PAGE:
A Safe Place for Everyone
Imagine being unable to use public washrooms because of who you were or how you looked.
Having to always get your bodily functions in order before you left the house, because there was no real chance of relieving yourself at any public facilities.
We all fear judgment and exposure when it comes to our excretory experiences, but what if even so much the act of entering a washroom—say in a movie theatre, or a mall, or at school—was fraught with dangers both real and imagined?
If you’re trans you don’t have to imagine any of this stuff—that’s your life already—especially the school bathrooms part.
Since 2005, Queer Concordia has called for gender-neutral bathrooms to be installed in all the university’s buildings. The bathrooms were supposed to be ready by Fall 2008, but the project faced a hold-up because appropriate signage had yet to be determined.
Recently, both the Concordia administration and the Concordia Student Union were informed by The Link that an anonymous student had taken matters into their own hands by “gender neutralizing” 12 single-stall bathrooms in the EV building, successfully implementing what both bodies had been promising for years.
How ironic, then, that that was exactly where the project had petered off—“appropriate signage.” This neglect on the school’s part left one student no choice but to unilaterally decide on the signage. And the appropriate signage is still yet to be determined.
For two weeks, the signs on the bathrooms—which were paid out-of-pocket by the student, who just wanted to establish in practice what had been caught up in bureaucracy for the last five years—stayed where they were, unaltered.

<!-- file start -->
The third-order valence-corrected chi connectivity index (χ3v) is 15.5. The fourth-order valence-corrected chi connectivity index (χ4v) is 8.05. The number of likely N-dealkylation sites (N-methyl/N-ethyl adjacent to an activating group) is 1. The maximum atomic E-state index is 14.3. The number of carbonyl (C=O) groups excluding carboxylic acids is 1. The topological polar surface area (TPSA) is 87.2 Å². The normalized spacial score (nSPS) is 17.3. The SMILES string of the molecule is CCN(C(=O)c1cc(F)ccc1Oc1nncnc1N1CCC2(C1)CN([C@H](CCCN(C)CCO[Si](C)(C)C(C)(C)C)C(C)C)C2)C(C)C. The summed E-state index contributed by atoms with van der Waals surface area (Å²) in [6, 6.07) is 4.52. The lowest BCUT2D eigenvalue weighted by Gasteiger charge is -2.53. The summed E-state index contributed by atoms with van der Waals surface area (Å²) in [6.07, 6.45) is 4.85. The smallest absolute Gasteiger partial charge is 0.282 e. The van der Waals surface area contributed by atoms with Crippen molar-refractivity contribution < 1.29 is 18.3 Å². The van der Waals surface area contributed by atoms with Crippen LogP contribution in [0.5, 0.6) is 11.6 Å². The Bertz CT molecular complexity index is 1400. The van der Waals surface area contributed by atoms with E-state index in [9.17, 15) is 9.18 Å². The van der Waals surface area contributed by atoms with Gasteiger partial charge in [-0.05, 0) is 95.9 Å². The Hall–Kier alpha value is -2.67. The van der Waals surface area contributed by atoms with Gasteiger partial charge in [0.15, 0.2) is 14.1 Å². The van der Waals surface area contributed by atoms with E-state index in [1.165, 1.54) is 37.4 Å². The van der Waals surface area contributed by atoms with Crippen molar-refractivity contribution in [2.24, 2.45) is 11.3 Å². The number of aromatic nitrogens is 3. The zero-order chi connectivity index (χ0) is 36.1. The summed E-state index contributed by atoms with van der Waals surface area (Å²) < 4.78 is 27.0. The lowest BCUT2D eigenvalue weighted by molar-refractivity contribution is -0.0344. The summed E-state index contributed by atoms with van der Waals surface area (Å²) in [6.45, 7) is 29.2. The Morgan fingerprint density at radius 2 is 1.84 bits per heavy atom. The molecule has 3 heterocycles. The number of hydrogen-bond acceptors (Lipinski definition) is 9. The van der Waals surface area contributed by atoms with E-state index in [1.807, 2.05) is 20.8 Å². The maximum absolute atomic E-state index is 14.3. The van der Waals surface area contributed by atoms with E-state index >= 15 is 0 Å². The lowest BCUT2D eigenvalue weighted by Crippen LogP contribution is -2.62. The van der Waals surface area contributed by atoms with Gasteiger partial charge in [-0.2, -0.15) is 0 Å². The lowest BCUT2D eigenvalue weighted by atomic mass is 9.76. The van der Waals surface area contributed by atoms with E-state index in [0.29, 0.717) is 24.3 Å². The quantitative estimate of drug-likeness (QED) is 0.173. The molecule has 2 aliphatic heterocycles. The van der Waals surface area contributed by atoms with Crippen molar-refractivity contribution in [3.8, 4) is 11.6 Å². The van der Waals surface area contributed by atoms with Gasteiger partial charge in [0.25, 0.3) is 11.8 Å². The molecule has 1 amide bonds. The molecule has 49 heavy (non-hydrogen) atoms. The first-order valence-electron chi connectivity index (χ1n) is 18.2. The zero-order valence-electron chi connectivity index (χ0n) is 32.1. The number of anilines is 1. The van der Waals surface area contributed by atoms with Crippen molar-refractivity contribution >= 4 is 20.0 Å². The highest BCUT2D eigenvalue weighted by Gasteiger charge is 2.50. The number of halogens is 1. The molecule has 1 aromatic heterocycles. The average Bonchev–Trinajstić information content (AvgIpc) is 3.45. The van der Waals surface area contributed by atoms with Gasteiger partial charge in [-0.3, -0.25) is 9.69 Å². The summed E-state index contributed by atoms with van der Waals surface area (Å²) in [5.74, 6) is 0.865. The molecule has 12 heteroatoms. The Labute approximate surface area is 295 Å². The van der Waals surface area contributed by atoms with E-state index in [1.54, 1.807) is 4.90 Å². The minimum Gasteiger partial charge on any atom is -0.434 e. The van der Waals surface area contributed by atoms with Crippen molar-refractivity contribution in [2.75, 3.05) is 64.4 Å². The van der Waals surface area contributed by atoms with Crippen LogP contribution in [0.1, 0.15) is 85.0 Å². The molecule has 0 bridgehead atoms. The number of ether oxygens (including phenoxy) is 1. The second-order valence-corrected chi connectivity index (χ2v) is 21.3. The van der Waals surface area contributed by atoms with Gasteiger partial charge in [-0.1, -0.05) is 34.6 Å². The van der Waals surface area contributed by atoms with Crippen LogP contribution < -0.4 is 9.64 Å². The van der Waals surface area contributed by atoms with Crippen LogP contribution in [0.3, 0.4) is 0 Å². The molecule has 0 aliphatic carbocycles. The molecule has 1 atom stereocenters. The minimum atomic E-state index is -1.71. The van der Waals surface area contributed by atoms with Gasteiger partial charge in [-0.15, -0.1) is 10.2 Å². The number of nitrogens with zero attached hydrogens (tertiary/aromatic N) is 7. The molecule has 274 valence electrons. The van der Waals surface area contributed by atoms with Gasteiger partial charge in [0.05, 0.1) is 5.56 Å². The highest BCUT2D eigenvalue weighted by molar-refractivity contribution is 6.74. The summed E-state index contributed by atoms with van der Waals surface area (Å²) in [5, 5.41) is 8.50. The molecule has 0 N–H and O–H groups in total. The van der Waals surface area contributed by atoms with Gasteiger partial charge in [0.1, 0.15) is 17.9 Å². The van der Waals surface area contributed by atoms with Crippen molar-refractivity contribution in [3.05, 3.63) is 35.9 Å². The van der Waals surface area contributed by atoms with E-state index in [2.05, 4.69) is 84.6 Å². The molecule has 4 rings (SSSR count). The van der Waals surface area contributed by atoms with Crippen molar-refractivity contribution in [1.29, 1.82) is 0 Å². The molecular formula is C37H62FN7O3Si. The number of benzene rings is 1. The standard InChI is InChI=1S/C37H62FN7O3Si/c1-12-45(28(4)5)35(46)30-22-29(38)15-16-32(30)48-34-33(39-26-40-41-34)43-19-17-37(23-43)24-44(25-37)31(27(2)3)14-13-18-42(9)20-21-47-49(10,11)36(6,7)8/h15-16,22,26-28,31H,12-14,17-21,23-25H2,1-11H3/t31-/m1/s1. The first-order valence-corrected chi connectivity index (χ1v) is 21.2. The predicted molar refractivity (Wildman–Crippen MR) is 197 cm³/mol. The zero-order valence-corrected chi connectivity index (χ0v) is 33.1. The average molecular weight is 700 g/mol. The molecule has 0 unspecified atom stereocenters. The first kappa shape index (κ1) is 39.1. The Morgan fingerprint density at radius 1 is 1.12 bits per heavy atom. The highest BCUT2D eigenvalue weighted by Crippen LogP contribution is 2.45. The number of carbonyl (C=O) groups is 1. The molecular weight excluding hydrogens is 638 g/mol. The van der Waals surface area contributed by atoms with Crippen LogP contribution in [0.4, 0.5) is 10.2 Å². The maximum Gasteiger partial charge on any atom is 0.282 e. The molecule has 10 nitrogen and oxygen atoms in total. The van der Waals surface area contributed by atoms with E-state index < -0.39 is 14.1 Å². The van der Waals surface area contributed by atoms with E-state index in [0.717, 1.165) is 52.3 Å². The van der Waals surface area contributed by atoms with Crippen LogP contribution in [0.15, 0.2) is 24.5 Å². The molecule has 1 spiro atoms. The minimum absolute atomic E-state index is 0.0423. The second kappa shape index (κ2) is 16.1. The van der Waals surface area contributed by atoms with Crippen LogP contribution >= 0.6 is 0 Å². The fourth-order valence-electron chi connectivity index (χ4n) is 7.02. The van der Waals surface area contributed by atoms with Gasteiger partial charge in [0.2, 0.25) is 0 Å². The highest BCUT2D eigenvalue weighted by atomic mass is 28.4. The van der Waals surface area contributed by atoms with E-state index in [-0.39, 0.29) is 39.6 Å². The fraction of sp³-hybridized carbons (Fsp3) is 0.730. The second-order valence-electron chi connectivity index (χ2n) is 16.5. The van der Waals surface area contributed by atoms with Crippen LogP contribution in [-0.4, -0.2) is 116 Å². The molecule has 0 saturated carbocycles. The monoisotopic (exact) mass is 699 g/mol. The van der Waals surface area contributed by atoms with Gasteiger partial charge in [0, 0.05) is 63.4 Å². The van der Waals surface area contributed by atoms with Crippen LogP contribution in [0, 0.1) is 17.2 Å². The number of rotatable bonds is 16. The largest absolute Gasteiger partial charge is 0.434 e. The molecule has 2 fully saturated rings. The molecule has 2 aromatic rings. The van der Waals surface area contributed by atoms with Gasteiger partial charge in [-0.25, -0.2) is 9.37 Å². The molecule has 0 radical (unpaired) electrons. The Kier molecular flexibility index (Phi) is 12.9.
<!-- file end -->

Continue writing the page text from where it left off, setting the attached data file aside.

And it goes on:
This gesture offered transgendered, transsexual and gender-variant students a safe space to use the university’s bathroom facilities. For trans students—who negotiate “passing” on a daily basis and who continue to face gender-based harassment and violence—these spaces are really important and should not be denied.
This is a matter of equality.
Stats Canada doesn’t even have a definitive number of transsexual individuals residing in Canada. The question wasn’t even on a census, but discussions about adding it to the 2011 census are underway. This only reflects the fact that transsexual people need to be addressed as people.
Bathrooms have a long history of being sites of struggles against discrimination, as racial minorities, the disabled and women have historically been kept out of certain spaces under an exclusionary rationale. Not having gender-neutral bathrooms on campus is essentially in the same vein of discrimination—not only is it biased against certain students, but it also excludes members of the Concordia community from feeling secure in the spaces where they can feel the most vulnerable.
As the individual who “gender neutralized” the bathrooms has shown, it doesn’t take five years and $30,000 to get the job done and make all folks on campus feel like they have a space to piss in peace—all it takes is the initiative to change a sign.
Providing students using the university’s facilities—no matter how they choose to identify themselves—with freedom from fear of attack is the responsibility of the administration. Concordia needs to choose between being an establishment that sees a minority like trans students as second-class citizens, or an establishment that makes the rights of those people a priority.
By the looks of it, though, they’re still transitioning.
Literary Arts Editor
This article originally appeared in The Link Volume 31, Issue 11, published October 26, 2010.
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